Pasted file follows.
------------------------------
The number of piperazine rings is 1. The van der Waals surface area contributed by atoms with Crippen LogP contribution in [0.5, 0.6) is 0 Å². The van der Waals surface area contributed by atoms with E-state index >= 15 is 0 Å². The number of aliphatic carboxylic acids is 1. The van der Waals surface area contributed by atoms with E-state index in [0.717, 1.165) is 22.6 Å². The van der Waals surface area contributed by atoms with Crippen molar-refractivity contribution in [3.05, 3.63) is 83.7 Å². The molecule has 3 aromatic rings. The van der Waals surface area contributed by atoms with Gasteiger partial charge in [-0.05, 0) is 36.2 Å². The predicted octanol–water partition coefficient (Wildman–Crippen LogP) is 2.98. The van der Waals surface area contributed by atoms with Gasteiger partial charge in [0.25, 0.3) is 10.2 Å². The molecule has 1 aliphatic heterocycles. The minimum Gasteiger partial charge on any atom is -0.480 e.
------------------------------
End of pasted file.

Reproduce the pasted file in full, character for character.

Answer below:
The number of piperazine rings is 1. The van der Waals surface area contributed by atoms with Crippen LogP contribution in [0.5, 0.6) is 0 Å². The van der Waals surface area contributed by atoms with E-state index >= 15 is 0 Å². The number of aliphatic carboxylic acids is 1. The van der Waals surface area contributed by atoms with E-state index in [0.717, 1.165) is 22.6 Å². The van der Waals surface area contributed by atoms with Crippen molar-refractivity contribution in [3.05, 3.63) is 83.7 Å². The molecule has 3 aromatic rings. The van der Waals surface area contributed by atoms with Gasteiger partial charge in [-0.05, 0) is 36.2 Å². The predicted octanol–water partition coefficient (Wildman–Crippen LogP) is 2.98. The van der Waals surface area contributed by atoms with Gasteiger partial charge in [0.25, 0.3) is 10.2 Å². The molecule has 1 aliphatic heterocycles. The minimum Gasteiger partial charge on any atom is -0.480 e.